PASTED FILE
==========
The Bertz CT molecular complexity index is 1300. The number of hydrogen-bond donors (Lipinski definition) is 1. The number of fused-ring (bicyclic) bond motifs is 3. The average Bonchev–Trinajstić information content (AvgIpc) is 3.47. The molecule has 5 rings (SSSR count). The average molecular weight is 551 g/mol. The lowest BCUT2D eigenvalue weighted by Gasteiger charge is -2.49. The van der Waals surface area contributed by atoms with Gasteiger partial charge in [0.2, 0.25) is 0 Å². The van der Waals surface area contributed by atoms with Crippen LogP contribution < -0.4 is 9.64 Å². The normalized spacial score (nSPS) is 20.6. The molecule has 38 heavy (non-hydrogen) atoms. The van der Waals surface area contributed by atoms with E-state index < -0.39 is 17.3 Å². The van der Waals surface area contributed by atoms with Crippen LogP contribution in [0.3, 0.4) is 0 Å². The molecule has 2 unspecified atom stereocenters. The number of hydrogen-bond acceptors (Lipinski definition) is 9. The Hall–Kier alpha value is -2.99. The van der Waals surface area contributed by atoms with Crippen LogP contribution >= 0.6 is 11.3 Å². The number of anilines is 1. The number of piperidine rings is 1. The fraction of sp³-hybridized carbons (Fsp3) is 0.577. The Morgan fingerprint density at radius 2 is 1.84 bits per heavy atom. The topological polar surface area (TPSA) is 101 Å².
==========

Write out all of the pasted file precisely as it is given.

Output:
The Bertz CT molecular complexity index is 1300. The number of hydrogen-bond donors (Lipinski definition) is 1. The number of fused-ring (bicyclic) bond motifs is 3. The average Bonchev–Trinajstić information content (AvgIpc) is 3.47. The molecule has 5 rings (SSSR count). The average molecular weight is 551 g/mol. The lowest BCUT2D eigenvalue weighted by Gasteiger charge is -2.49. The van der Waals surface area contributed by atoms with Gasteiger partial charge in [0.2, 0.25) is 0 Å². The van der Waals surface area contributed by atoms with Crippen LogP contribution < -0.4 is 9.64 Å². The normalized spacial score (nSPS) is 20.6. The molecule has 38 heavy (non-hydrogen) atoms. The van der Waals surface area contributed by atoms with E-state index < -0.39 is 17.3 Å². The van der Waals surface area contributed by atoms with Crippen LogP contribution in [0.3, 0.4) is 0 Å². The molecule has 2 unspecified atom stereocenters. The number of hydrogen-bond acceptors (Lipinski definition) is 9. The Hall–Kier alpha value is -2.99. The van der Waals surface area contributed by atoms with Crippen LogP contribution >= 0.6 is 11.3 Å². The number of anilines is 1. The number of piperidine rings is 1. The fraction of sp³-hybridized carbons (Fsp3) is 0.577. The Morgan fingerprint density at radius 2 is 1.84 bits per heavy atom. The topological polar surface area (TPSA) is 101 Å².